I’ve been wanting to make this ice cream for over a year.  I wish I could say I came up with it while I was frolicking in a field of lavender in Provence, but the truth is much more banal.  My post-shower routine, especially in the summer, involves a cooling lavender-scented foot cream, which is lovely after a long, hot day on my feet.  Combine that with the minty-fresh post-toothbrushing-session breath, and it occurred to me one day how not-unlike each other lavender and mint really are.  I thought about different dessert applications for this revelation, and naturally, ice cream sprang to mind. 

At the time, I had neither an ice cream maker nor a good source of lavender flowers.  But times have changed.  I found some fragrant organic lavender in the Indian spice shop across the street, and almost immediately upon returning home whipped up a batch of my new favorite summer ice cream.  Mint chip has always been a favorite flavor of mine, but the subtle hint of lavender turns a childhood favorite into something far more sophisticated, and possibly even more delicious.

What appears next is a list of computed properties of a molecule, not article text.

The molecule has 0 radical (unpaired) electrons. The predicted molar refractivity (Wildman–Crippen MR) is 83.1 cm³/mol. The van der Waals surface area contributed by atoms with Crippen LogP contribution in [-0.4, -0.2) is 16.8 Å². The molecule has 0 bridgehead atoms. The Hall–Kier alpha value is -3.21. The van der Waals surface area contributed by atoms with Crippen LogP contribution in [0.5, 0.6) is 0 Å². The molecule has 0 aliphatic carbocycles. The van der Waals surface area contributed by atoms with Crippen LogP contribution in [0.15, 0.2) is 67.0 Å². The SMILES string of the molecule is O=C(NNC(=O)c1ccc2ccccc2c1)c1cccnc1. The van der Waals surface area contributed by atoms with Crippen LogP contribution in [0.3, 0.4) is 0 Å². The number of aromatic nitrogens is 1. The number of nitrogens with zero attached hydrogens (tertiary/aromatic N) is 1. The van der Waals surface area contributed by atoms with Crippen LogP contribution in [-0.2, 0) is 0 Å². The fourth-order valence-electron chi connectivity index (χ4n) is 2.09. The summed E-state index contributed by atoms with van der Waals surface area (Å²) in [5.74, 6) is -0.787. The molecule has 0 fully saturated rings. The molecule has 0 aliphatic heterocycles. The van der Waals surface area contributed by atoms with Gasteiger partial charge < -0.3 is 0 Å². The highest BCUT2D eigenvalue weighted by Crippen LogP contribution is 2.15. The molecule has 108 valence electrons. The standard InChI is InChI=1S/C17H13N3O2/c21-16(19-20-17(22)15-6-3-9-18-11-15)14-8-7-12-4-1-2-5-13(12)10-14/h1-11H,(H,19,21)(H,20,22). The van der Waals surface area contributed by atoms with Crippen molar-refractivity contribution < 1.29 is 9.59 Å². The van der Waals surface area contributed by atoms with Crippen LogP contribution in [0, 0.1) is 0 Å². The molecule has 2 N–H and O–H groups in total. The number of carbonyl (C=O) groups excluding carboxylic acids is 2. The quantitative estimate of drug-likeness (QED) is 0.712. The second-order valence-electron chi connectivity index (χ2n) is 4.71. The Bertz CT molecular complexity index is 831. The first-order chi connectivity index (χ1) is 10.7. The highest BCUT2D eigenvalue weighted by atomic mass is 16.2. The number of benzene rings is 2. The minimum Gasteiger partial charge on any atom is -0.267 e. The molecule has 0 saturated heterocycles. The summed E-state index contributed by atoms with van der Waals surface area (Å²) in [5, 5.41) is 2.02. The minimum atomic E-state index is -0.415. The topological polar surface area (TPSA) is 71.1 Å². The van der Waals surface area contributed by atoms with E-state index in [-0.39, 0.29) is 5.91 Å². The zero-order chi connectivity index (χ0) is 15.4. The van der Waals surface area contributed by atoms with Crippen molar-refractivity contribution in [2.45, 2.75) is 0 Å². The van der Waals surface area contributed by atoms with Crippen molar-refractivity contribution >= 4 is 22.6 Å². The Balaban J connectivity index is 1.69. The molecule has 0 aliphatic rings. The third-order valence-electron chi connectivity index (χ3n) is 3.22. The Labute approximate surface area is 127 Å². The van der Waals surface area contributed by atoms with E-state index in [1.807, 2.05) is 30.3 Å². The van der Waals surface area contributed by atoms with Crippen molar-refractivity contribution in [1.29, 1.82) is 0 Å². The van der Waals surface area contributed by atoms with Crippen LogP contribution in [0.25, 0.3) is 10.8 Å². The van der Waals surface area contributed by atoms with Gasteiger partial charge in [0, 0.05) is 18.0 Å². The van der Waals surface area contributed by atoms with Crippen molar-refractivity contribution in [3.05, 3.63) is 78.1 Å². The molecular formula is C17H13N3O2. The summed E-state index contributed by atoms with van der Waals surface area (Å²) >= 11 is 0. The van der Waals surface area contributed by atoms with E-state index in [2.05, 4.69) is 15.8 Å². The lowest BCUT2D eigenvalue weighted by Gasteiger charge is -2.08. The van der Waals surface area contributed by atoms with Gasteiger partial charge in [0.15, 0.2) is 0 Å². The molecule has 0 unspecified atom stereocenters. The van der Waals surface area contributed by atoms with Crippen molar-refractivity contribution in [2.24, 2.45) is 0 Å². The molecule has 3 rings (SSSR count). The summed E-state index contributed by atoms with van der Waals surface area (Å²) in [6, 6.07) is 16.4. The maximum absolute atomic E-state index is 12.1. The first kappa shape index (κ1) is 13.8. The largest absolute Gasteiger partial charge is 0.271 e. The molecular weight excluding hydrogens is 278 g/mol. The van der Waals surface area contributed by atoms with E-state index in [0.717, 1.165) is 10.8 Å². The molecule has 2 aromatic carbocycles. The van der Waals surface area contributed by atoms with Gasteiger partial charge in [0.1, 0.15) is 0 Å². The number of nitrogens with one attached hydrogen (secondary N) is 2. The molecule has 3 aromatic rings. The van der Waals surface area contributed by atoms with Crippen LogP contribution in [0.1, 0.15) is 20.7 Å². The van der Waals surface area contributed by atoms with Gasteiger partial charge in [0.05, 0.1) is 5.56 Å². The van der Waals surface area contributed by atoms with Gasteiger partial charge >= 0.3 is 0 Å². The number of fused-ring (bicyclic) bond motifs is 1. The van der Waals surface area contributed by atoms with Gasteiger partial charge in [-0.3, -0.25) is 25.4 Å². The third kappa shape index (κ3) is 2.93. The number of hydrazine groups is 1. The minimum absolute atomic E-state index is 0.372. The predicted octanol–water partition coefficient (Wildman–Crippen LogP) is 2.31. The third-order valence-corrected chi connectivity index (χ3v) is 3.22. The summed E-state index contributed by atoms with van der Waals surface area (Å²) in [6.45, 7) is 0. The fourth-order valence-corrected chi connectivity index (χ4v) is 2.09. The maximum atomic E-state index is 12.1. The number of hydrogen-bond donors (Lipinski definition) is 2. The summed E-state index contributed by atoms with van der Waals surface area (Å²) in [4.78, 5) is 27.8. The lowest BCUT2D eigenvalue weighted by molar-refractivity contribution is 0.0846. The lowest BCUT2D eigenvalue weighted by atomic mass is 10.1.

It almost feels like I’ve been doing you a disservice by keeping this one under my hat for so long.  So here you go:

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The Cure For Pork Fever

27 09 2009

Back when Swine Flu was first making the news, the French press dubbed it “grippe porcine.”  I chose, mainly for my own amusement, to translate it as “pork fever,” which sounds like something much more fun to come down with.*  So when Nick came home with an entire kilo of chunky ground pork from the Chinese butcher** up the street, I had to figure out what to do with the 800+ grams he didn’t use in his breakfast scramble.